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Build an Automated Sentiment Analysis Tool for Twitter with one Python Script

In a previous blog, we showed you how easy it is to set up a simple social listening tool to monitor chatter on Twitter. We showed you how using a single Python script you can gather  recent Tweets about a topic that interested you, analyze the sentiment of these tweets, and produce a visualization showing the sentiment.

But as we also pointed out in that blog, Twitter users post 350,000 new Tweets every minute, giving us an incredibly live dataset that will contain new information every time we query it. In fact, Twitter is so responsive to emerging trends that the US Geological Survey uses it to detect earthquakes – because the rate at which people Tweet about these earthquakes outpaces even their own data pipelines of geological and seismic data.

So if we can rely on Twitter users to Tweet about earthquakes during the actual earthquakes, we can absolutely rely on them to Tweet their opinions about subjects important to you, in real time. So while a single sentiment analysis gives you a snapshot of what people are saying at a single moment in time, it’s even more useful to analyze sentiment on a regular basis in order to understand how public opinion or even better your customers opinions can change over time

Why is having an automated sentiment analysis workflow useful?

There are two main reasons.

  • It will allow you to keep abreast of any trends in consumer sentiment shown towards you, your products, or your competitors.
  • Over time, this workflow will build up an extremely valuable longitudinal dataset that you can compare with sales trends, website traffic, or any of your KPIs.

In this blog, we’re going to show you how you can turn the original script we shared into a fully automated tool that will run your analysis at a given time everyday or however frequently you schedule it to run. It will gather Tweets, analyze their sentiment, and if you want it to, it will produce a temporary visualization so you can read the data quickly. It will also gradually build up a record of the Tweets and their sentiment by adding each day’s result to the same CSV file.

 

The 4 Steps for setting up your Twitter Sentiment Analysis Tool (in 20 mins)

This blog is split up into 4 steps, which all together should take about 20 minutes to complete:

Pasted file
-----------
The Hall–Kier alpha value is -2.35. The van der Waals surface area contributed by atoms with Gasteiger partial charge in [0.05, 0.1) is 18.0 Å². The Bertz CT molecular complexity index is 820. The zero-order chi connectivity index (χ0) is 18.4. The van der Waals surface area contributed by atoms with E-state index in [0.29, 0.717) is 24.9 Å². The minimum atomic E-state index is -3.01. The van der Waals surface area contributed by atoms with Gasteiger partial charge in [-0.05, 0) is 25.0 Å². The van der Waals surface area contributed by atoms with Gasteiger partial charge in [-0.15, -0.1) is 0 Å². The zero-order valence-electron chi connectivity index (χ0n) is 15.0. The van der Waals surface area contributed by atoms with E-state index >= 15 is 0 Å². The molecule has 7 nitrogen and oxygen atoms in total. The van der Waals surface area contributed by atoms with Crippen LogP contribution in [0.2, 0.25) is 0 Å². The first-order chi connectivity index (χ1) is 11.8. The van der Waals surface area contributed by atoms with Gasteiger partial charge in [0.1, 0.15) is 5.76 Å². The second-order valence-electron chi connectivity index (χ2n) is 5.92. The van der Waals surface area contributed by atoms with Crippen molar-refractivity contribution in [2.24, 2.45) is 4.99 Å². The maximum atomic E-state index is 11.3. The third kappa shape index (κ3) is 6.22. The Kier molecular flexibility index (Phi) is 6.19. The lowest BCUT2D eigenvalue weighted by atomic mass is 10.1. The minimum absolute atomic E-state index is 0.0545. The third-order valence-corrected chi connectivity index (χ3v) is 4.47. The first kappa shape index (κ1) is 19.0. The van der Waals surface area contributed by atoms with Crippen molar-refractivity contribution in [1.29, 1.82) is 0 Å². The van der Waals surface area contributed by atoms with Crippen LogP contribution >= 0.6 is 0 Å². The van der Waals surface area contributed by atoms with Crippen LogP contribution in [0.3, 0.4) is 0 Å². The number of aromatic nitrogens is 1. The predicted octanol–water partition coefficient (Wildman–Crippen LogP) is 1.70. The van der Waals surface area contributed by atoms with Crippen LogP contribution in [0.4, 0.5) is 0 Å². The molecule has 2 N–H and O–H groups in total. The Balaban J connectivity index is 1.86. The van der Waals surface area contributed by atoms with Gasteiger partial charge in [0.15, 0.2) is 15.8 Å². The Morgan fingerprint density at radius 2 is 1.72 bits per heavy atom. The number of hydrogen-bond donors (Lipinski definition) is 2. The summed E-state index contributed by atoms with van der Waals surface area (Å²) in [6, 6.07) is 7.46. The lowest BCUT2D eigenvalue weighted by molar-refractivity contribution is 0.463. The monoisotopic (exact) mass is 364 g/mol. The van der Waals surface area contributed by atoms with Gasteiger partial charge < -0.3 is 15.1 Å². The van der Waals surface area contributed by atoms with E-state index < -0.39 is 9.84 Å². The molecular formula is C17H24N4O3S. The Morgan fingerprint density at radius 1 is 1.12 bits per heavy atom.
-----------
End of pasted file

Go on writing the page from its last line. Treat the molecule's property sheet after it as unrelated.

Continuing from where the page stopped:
1. Get your credentials from Twitter and AYLIEN – both of these are free. (at 10 mins this is  the most time consuming part)
  2. Set up a folder and copy the Python script into it (2 mins)
  3. Run the Python script for your first sentiment analysis (2 mins)
  4. Schedule the script to run every day – we’ve included a detailed guide for both Windows and Mac below. (5 mins)

 

Step 1: Getting your credentials

If you completed the last blog, you can skip this part, but if you didn’t, follow these three steps:

  1. Make sure you have the following libraries installed (which you can do with pip):
  1. Get API keys for Twitter:
  • Getting the API keys from Twitter Developer (which you can do here) is the most time consuming part of this process, but this video can help you if you get lost.
  • What it costs & what you get: the free Twitter plan lets you download 100 Tweets per search, and you can search Tweets from the previous seven days. If you want to upgrade from either of these limits, you’ll need to pay for the Enterprise plan ($$)
  1. Get API keys for AYLIEN:
  • To do the sentiment analysis, you’ll need to sign up for our Text API’s free plan and grab your API keys, which you can do here.
  • What it costs & what you get: the free Text API plan lets you analyze 30,000 pieces of text per month (1,000 per day). If you want to make more than 1,000 calls per day, our Micro plan lets you analyze 80,000 pieces of text for ($49/month)

 

Step 2: Set up a folder and copy the Python script into it

Setting up a folder for this project will make everything a lot tidier and easier in the long run. So create a new one, and copy the Python script below into it. After you run this script for the first time, it will create a CSV in the folder, which is where it will store the Tweets and their sentiment every time it runs.